Kamehameha Schools and Halau Inana
Kamehameha Schools is a statewide educational system supported by a $11.0 billion trust, with 1,500-acre commercial real estate portfolio and 363,000 acres of land statewide. The Commercial Real Estate Division (CRED) generates more than $230 million and $130 million net income annually to support the mission of Kamehameha Schools. Chaminade University has an MOU with Kamehameha Schools establishing it as one of three managing Lead Partners for the Hālau ‘Īnana initiative. Lead partners commit to facility oversight and creation of programming, while KS provides the facility space at no cost, overhead and regulatory provisions such as liability insurance. KS also provides program recruitment and publicity services, and tracks basic metrics on participants in collaboration with activity providers. Founded in 1887, CRED supports Hālau ‘Īnana facility while the Strategy and Innovation Division of KS leads facility management and programming, and the Lead Partner team.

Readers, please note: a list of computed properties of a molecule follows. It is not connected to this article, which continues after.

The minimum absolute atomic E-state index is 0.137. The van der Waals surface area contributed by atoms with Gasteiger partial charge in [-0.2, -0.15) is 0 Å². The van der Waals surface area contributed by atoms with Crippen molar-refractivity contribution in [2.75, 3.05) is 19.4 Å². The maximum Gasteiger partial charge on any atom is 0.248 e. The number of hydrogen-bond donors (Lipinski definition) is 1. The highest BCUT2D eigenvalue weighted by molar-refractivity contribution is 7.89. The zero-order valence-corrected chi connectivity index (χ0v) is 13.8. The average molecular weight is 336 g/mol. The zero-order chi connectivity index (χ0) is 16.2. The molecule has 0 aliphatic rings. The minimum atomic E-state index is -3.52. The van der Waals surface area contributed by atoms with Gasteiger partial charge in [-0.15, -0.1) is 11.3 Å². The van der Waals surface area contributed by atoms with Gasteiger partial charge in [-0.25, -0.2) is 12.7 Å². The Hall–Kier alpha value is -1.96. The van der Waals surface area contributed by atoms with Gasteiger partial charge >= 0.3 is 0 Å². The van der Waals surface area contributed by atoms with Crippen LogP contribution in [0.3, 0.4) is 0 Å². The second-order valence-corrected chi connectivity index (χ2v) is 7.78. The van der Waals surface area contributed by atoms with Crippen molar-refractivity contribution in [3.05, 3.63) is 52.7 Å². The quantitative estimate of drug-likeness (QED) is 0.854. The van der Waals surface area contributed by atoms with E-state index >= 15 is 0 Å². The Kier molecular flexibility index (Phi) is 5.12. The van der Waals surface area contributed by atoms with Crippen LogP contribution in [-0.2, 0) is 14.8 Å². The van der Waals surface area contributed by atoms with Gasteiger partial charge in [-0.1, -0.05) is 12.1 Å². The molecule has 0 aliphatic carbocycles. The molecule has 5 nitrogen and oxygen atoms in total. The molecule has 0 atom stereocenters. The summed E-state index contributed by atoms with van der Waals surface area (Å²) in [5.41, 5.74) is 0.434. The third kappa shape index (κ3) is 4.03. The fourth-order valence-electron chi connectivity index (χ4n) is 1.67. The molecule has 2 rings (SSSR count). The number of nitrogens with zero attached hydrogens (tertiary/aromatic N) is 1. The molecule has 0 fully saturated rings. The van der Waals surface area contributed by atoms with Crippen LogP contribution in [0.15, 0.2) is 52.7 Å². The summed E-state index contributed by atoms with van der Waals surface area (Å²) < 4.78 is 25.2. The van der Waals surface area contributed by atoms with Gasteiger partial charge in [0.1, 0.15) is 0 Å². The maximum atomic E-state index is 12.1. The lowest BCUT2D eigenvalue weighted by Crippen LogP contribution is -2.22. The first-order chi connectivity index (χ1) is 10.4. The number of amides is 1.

TACC (Texas Advanced Computing Center) designs and operates some of the world’s most powerful computing resources, including Stampede (OCI1134872) and Wrangler (ACI1341711). The center’s mission is to enable discoveries that advance science and society through the application of advanced computing technologies. TACCs education mission spans K-12, undergraduate, graduate, and community outreach efforts, supporting the STEM pipeline in computationally-intensive science and leveraging data to inform solutions to societal challenges. TACC has 127 staff with ~54 researchers, and currently participates in ~3000 projects/year. It also disseminates knowledge in tutorials, workshops, short-courses, and seminars around the world that impact more than 1,500 persons per year, and reach more than 500 institutions across the nation through the televideo network. TACC operates the Advanced Computing for Social Change Institute (ACSCI). ACSCI evaluation data and prior studies show that curricula emphasizing the role of big data for ‘social good’ in informal education settings have demonstrated success at engaging greater proportions of women and underrepresented minorities. ACSCI uses storytelling, visualization, team science, and discovery-based learning to engage participants and, importantly, does not need or assume a coding background.